Draper v. United States

PETITIONER:James Draper
RESPONDENT:United States
LOCATION:Union Station

DOCKET NO.: 136
DECIDED BY: Warren Court (1958-1962)
LOWER COURT: United States Court of Appeals for the Tenth Circuit

CITATION: 358 US 307 (1959)
ARGUED: Dec 11, 1958
DECIDED: Jan 26, 1959
GRANTED: Jun 30, 1958

ADVOCATES:
Leonard B. Sand – for the respondent
Osmond K. Fraenkel – for the petitioner

Facts of the case

John Marsh, a federal narcotics agent, was stationed in Denver and regularly worked with James Hereford, a paid informant. On September 3, 1956, Hereford told Marsh that James Draper had recently moved to Denver and was dealing drugs. Four days later, Hereford informed Marsh that Draper had gone to Chicago to pick up heroin and would be returning by train on either the morning of September 8 or 9. Hereford also provided a detailed description of Draper and the bag he would likely be carrying. On September 9, Marsh and a Denver police agent saw a person exactly matching that description exit a train from Chicago. Marsh and the police officer stopped him and arrested him. In his pocket they found two envelopes containing heroin, and they found a syringe in his bag.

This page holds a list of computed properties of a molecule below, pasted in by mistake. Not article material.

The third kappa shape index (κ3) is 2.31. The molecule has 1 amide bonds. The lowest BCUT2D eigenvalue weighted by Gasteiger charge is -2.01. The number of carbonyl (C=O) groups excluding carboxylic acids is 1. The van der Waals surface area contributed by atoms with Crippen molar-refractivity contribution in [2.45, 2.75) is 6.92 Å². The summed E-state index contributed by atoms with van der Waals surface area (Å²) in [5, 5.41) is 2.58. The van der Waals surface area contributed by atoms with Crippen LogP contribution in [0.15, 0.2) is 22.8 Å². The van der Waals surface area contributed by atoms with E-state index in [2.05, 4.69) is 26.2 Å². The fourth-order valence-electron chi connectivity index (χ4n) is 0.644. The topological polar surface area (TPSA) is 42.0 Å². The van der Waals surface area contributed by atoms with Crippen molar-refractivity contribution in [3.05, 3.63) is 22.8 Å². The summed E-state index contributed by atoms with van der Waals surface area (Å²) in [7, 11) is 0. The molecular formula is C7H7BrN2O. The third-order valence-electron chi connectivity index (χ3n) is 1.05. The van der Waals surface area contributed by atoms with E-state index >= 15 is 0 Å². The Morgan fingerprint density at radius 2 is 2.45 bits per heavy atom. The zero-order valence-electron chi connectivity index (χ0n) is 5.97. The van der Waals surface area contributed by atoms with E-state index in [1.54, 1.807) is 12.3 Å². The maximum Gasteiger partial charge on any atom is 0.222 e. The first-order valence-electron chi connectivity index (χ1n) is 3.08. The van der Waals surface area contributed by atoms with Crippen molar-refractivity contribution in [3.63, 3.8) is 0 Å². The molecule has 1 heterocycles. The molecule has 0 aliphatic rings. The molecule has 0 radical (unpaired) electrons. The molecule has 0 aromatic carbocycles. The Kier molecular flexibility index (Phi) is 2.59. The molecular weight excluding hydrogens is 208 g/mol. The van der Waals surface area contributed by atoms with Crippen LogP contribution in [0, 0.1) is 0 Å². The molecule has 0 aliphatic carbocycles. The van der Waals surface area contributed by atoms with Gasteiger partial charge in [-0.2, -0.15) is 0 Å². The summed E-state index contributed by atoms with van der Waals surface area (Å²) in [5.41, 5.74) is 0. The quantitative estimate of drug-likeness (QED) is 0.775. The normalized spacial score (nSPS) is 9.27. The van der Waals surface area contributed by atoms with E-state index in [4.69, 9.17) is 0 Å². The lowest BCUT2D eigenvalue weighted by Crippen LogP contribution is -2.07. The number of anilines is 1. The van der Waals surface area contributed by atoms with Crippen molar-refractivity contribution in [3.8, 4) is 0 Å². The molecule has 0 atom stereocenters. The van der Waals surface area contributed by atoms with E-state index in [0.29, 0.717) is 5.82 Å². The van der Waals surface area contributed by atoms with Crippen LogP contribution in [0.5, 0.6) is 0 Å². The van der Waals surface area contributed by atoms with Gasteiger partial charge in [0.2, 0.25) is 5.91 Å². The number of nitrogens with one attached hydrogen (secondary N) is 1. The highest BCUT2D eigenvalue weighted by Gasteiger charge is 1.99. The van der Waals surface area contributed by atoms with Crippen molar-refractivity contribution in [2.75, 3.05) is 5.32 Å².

Before his trial, Draper moved to suppress the evidence of the drugs and the syringe as having been secured through an unlawful search and seizure. The district court dismissed the motion after finding that the officers had probable cause to arrest Draper without a warrant and therefore the evidence was the fruit of a lawful search. Draper was tried and convicted of knowingly concealing and transporting drugs. The U.S. Court of Appeals for the Second District affirmed.

Question

Does knowledge provided by an informant give the police probable cause under the Fourth Amendment to arrest and search a suspect?

Hugo L. Black:

Number 136, Draper against the United States.

Mr. Fraenkel.

Osmond K. Fraenkel:

May it please the Court.

This is a federal narcotics conviction here on the question with respect to the admissibility of evidence seized at the time of an arrest without warrant.

The case depends therefore upon the issue whether or not the arresting agent had probably case to make the arrest.

The arrest was made in the railroad station in Denver.

A few days after the arresting agent had received information from an informer, whose identity was disclosed at the trial, the informer in the mean time having conveniently died so that his identity was easily disclosed.

The informer had done this.